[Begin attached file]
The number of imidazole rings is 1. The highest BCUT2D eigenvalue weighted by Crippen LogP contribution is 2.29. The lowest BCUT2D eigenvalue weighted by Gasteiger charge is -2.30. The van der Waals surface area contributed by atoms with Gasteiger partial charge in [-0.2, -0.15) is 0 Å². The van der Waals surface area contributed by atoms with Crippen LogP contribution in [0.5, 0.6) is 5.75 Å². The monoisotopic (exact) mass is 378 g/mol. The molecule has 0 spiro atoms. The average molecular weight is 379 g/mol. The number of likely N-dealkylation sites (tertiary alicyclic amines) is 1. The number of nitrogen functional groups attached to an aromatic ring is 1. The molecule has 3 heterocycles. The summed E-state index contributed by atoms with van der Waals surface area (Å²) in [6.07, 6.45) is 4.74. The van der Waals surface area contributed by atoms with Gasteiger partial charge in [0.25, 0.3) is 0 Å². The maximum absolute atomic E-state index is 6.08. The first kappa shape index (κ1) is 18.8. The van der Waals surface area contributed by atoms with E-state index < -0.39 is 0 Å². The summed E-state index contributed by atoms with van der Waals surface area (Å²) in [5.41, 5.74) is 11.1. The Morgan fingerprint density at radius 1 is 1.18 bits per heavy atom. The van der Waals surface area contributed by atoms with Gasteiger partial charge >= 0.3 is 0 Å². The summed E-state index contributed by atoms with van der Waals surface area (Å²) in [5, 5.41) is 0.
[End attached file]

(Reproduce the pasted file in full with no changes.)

The number of imidazole rings is 1. The highest BCUT2D eigenvalue weighted by Crippen LogP contribution is 2.29. The lowest BCUT2D eigenvalue weighted by Gasteiger charge is -2.30. The van der Waals surface area contributed by atoms with Gasteiger partial charge in [-0.2, -0.15) is 0 Å². The van der Waals surface area contributed by atoms with Crippen LogP contribution in [0.5, 0.6) is 5.75 Å². The monoisotopic (exact) mass is 378 g/mol. The molecule has 0 spiro atoms. The average molecular weight is 379 g/mol. The number of likely N-dealkylation sites (tertiary alicyclic amines) is 1. The number of nitrogen functional groups attached to an aromatic ring is 1. The molecule has 3 heterocycles. The summed E-state index contributed by atoms with van der Waals surface area (Å²) in [6.07, 6.45) is 4.74. The van der Waals surface area contributed by atoms with Gasteiger partial charge in [0.25, 0.3) is 0 Å². The maximum absolute atomic E-state index is 6.08. The first kappa shape index (κ1) is 18.8. The van der Waals surface area contributed by atoms with E-state index < -0.39 is 0 Å². The summed E-state index contributed by atoms with van der Waals surface area (Å²) in [5.41, 5.74) is 11.1. The Morgan fingerprint density at radius 1 is 1.18 bits per heavy atom. The van der Waals surface area contributed by atoms with Gasteiger partial charge >= 0.3 is 0 Å². The summed E-state index contributed by atoms with van der Waals surface area (Å²) in [5, 5.41) is 0.